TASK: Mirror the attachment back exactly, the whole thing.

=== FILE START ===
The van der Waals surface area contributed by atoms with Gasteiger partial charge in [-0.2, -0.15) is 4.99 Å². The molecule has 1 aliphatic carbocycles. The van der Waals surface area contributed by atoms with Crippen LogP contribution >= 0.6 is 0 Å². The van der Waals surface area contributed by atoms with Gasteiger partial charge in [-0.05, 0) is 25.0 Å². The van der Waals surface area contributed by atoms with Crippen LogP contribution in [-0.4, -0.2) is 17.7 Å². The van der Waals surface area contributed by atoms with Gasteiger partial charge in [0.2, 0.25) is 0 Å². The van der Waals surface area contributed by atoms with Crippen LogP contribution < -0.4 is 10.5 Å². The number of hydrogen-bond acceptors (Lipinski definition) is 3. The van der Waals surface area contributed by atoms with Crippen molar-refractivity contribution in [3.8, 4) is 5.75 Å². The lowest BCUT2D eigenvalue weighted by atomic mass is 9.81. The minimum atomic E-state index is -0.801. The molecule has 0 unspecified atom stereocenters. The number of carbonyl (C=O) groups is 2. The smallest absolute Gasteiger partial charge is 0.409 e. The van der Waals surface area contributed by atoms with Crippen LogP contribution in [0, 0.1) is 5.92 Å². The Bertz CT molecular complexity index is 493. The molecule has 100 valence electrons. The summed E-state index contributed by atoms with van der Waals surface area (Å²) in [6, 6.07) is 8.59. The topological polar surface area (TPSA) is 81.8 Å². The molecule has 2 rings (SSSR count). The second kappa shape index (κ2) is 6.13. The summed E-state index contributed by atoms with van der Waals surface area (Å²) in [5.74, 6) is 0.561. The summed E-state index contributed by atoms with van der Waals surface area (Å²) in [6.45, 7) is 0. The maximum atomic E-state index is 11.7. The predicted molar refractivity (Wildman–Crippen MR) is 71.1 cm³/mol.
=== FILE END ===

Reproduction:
The van der Waals surface area contributed by atoms with Gasteiger partial charge in [-0.2, -0.15) is 4.99 Å². The molecule has 1 aliphatic carbocycles. The van der Waals surface area contributed by atoms with Crippen LogP contribution >= 0.6 is 0 Å². The van der Waals surface area contributed by atoms with Gasteiger partial charge in [-0.05, 0) is 25.0 Å². The van der Waals surface area contributed by atoms with Crippen LogP contribution in [-0.4, -0.2) is 17.7 Å². The van der Waals surface area contributed by atoms with Gasteiger partial charge in [0.2, 0.25) is 0 Å². The van der Waals surface area contributed by atoms with Crippen LogP contribution < -0.4 is 10.5 Å². The number of hydrogen-bond acceptors (Lipinski definition) is 3. The van der Waals surface area contributed by atoms with Crippen molar-refractivity contribution in [3.8, 4) is 5.75 Å². The lowest BCUT2D eigenvalue weighted by atomic mass is 9.81. The minimum atomic E-state index is -0.801. The molecule has 0 unspecified atom stereocenters. The number of carbonyl (C=O) groups is 2. The smallest absolute Gasteiger partial charge is 0.409 e. The van der Waals surface area contributed by atoms with Crippen LogP contribution in [0, 0.1) is 5.92 Å². The Bertz CT molecular complexity index is 493. The molecule has 100 valence electrons. The summed E-state index contributed by atoms with van der Waals surface area (Å²) in [6, 6.07) is 8.59. The topological polar surface area (TPSA) is 81.8 Å². The molecule has 2 rings (SSSR count). The second kappa shape index (κ2) is 6.13. The summed E-state index contributed by atoms with van der Waals surface area (Å²) in [5.74, 6) is 0.561. The summed E-state index contributed by atoms with van der Waals surface area (Å²) in [6.45, 7) is 0. The maximum atomic E-state index is 11.7. The predicted molar refractivity (Wildman–Crippen MR) is 71.1 cm³/mol.